NAB President and CEO Gordon Smith released the following statement in response to the news O’Rielly’s nomination had been rescinded:
“Mike O’Rielly has been a sterling public servant for as long as I have had the privilege of knowing him, a span of time covering my years in the Senate and throughout my time leading NAB. He is the consummate professional — smart, diligent, honest, and fair. For these and many other reasons, NAB has been proud to support his continued service at the commission. But for these reasons also, I have every confidence that he will succeed wherever he casts his lot.”
There has been no comment from the FCC or O’Rielly at the time of publication.
Fred Baumgartner and Roland Russell are honored as educators
The SBE’s engineer of the year is probably someone better known to television engineers than radio, but he plays a crucial role in U.S. frequency coordination, and has been helping to revitalize that volunteer program.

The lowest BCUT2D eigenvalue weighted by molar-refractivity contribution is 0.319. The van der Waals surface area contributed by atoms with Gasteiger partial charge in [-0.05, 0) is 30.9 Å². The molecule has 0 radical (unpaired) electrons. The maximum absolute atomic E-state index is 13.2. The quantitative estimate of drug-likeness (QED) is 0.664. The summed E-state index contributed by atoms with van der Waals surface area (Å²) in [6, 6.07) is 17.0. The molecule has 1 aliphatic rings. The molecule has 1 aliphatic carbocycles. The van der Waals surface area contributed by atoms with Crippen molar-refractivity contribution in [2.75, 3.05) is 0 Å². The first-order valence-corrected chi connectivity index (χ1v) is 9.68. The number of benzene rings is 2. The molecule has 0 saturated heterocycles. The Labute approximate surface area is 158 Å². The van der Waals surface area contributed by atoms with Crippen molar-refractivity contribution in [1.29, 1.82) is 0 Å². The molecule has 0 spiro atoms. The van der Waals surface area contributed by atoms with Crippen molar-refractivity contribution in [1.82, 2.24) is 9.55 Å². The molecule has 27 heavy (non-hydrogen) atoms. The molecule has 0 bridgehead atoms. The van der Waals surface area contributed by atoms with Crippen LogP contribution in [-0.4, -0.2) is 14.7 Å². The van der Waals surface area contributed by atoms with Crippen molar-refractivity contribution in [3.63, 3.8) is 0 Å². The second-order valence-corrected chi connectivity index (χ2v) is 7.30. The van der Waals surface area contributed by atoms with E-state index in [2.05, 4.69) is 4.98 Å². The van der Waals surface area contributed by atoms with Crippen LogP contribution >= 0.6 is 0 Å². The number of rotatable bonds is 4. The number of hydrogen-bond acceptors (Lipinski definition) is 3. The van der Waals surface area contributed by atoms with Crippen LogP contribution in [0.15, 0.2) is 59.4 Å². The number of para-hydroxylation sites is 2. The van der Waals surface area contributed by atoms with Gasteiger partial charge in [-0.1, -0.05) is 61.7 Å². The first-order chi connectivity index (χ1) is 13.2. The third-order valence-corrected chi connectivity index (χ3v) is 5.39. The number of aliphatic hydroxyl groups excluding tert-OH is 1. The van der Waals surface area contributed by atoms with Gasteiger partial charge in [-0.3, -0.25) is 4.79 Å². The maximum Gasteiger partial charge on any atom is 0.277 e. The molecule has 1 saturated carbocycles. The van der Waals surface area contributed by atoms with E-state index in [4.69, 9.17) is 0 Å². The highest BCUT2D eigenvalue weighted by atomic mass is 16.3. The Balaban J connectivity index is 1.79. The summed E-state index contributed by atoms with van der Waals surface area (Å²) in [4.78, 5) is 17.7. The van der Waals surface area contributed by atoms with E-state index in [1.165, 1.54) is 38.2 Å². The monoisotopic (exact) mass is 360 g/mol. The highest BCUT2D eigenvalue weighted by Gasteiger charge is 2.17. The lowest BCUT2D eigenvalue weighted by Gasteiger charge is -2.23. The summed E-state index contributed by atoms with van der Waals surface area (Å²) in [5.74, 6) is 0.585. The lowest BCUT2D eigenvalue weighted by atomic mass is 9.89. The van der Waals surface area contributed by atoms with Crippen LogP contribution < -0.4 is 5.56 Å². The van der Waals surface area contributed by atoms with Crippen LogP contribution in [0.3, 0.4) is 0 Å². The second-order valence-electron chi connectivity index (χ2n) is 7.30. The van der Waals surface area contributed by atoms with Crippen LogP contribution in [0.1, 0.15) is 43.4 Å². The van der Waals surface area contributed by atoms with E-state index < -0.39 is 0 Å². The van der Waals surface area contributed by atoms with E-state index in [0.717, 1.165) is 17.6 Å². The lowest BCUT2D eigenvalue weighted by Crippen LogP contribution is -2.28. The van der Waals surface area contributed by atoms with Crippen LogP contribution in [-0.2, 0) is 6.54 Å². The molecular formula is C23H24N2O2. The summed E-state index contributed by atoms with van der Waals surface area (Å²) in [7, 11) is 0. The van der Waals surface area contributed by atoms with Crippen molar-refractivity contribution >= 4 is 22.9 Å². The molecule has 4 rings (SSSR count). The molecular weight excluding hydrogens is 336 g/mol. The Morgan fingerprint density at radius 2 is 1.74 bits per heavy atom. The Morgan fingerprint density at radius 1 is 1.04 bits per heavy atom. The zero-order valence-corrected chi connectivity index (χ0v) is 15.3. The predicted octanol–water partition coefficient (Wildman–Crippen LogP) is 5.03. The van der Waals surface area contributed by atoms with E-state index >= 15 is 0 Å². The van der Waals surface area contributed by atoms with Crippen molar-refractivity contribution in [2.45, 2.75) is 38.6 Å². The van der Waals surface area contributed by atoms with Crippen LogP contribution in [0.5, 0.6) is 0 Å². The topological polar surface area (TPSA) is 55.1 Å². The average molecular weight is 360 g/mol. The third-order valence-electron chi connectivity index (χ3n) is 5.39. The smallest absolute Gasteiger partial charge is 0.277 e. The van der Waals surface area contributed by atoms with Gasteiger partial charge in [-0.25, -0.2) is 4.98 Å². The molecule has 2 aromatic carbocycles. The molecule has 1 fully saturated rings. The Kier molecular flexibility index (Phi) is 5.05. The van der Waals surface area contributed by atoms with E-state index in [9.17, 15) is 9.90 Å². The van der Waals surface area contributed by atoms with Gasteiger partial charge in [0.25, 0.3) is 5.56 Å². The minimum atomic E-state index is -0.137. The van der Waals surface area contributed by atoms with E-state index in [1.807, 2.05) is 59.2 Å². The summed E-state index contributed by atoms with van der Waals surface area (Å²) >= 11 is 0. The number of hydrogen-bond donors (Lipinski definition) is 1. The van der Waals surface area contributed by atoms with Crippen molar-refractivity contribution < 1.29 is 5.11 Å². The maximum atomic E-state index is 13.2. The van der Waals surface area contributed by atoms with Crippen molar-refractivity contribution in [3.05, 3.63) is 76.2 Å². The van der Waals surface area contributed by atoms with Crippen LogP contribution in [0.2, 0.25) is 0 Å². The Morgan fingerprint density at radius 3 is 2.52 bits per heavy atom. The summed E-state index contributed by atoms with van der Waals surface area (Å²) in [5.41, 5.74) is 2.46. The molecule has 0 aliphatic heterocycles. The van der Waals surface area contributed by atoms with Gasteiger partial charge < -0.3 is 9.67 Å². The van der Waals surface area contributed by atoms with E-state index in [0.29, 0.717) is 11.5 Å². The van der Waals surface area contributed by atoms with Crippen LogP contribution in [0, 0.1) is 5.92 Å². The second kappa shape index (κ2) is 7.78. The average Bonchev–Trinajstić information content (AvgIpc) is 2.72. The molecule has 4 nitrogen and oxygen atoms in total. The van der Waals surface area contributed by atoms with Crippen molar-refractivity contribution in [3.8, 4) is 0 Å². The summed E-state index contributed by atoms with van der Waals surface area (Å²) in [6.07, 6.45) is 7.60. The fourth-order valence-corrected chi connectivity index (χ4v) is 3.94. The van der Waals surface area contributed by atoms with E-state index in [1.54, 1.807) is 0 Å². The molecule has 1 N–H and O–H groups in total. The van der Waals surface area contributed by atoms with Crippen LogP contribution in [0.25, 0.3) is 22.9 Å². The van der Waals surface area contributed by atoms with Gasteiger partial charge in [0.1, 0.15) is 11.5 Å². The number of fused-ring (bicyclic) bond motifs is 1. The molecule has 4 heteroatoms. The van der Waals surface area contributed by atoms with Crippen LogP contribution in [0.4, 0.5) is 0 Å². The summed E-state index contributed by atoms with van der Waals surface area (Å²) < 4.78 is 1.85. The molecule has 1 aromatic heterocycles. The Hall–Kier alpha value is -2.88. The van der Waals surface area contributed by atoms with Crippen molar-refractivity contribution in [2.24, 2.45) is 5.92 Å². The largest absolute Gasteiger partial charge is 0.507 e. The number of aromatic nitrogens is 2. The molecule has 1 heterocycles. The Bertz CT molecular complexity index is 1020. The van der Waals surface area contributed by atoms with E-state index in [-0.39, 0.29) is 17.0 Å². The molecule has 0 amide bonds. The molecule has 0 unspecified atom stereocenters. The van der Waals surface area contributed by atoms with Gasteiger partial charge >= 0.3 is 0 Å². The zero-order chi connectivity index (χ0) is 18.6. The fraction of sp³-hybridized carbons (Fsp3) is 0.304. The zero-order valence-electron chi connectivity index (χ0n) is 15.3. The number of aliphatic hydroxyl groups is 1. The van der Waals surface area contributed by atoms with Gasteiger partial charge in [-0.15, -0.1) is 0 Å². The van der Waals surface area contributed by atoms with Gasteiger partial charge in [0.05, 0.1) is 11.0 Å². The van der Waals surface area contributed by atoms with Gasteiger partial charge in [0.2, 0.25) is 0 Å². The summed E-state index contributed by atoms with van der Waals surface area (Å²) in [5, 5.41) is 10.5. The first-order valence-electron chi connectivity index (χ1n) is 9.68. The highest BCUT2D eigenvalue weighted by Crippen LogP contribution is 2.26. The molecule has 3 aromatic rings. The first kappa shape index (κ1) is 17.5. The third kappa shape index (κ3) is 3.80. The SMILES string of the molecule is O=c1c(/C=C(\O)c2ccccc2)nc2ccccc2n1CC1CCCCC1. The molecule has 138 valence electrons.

RJ Russell will receive the Engineer of the Year Award from the Society of Broadcast Engineers in its upcoming virtual national meeting. The award is named for Robert W. Flanders.
The society also named two recipients of the SBE Educator of the Year award: Fred Baumgartner and Roland Robinson. That award, which is named for James C. Wulliman, recognizes outstanding service and excellence in sharing knowledge through teaching other broadcast engineers.
RJ Russell has been an SBE member for 21 years and has served in several board and committee positions.
After service in the Marine Corps he worked for a number of TV groups, and he was a broadcast engineering manager on the Sprint Nextel Project for four years, assisting TV stations with the 2 GHz repack and reimbursement. He also designed and built a new broadcast center for Brigham Young University and he has been active on the ATSC 3 project station in Cleveland.
“Most recently, RJ accepted the critically important position of SBE frequency coordination manager as an independent contractor through his company, TBSI,” SBE stated in its announcement.